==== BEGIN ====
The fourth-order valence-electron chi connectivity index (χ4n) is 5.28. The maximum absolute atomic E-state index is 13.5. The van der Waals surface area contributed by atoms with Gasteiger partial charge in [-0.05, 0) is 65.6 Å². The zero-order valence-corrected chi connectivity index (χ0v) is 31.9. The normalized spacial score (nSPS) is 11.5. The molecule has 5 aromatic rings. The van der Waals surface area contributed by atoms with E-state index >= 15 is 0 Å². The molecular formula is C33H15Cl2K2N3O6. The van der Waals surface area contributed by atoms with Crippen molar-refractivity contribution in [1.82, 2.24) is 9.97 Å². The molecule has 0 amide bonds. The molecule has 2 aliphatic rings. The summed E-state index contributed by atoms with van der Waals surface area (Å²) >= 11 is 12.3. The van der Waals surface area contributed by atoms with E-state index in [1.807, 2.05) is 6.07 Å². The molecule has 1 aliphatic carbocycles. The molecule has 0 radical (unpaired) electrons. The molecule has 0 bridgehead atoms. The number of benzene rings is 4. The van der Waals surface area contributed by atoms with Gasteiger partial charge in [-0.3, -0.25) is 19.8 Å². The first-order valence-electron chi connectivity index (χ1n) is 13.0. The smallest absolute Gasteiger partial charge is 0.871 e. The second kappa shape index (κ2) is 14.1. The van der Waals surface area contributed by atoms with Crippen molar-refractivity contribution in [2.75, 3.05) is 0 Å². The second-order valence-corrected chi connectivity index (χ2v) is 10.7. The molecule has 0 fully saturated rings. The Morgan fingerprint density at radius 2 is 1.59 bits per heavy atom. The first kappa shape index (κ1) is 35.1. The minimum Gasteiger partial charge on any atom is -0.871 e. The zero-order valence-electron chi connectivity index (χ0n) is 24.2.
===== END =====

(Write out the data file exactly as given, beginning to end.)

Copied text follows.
The fourth-order valence-electron chi connectivity index (χ4n) is 5.28. The maximum absolute atomic E-state index is 13.5. The van der Waals surface area contributed by atoms with Gasteiger partial charge in [-0.05, 0) is 65.6 Å². The zero-order valence-corrected chi connectivity index (χ0v) is 31.9. The normalized spacial score (nSPS) is 11.5. The molecule has 5 aromatic rings. The van der Waals surface area contributed by atoms with E-state index >= 15 is 0 Å². The molecular formula is C33H15Cl2K2N3O6. The van der Waals surface area contributed by atoms with Crippen molar-refractivity contribution in [1.82, 2.24) is 9.97 Å². The molecule has 0 amide bonds. The molecule has 2 aliphatic rings. The summed E-state index contributed by atoms with van der Waals surface area (Å²) >= 11 is 12.3. The van der Waals surface area contributed by atoms with E-state index in [1.807, 2.05) is 6.07 Å². The molecule has 1 aliphatic carbocycles. The molecule has 0 radical (unpaired) electrons. The molecule has 0 bridgehead atoms. The number of benzene rings is 4. The van der Waals surface area contributed by atoms with Gasteiger partial charge in [-0.3, -0.25) is 19.8 Å². The first-order valence-electron chi connectivity index (χ1n) is 13.0. The smallest absolute Gasteiger partial charge is 0.871 e. The second kappa shape index (κ2) is 14.1. The van der Waals surface area contributed by atoms with Crippen molar-refractivity contribution in [2.75, 3.05) is 0 Å². The second-order valence-corrected chi connectivity index (χ2v) is 10.7. The molecule has 0 fully saturated rings. The Morgan fingerprint density at radius 2 is 1.59 bits per heavy atom. The first kappa shape index (κ1) is 35.1. The minimum Gasteiger partial charge on any atom is -0.871 e. The zero-order valence-electron chi connectivity index (χ0n) is 24.2.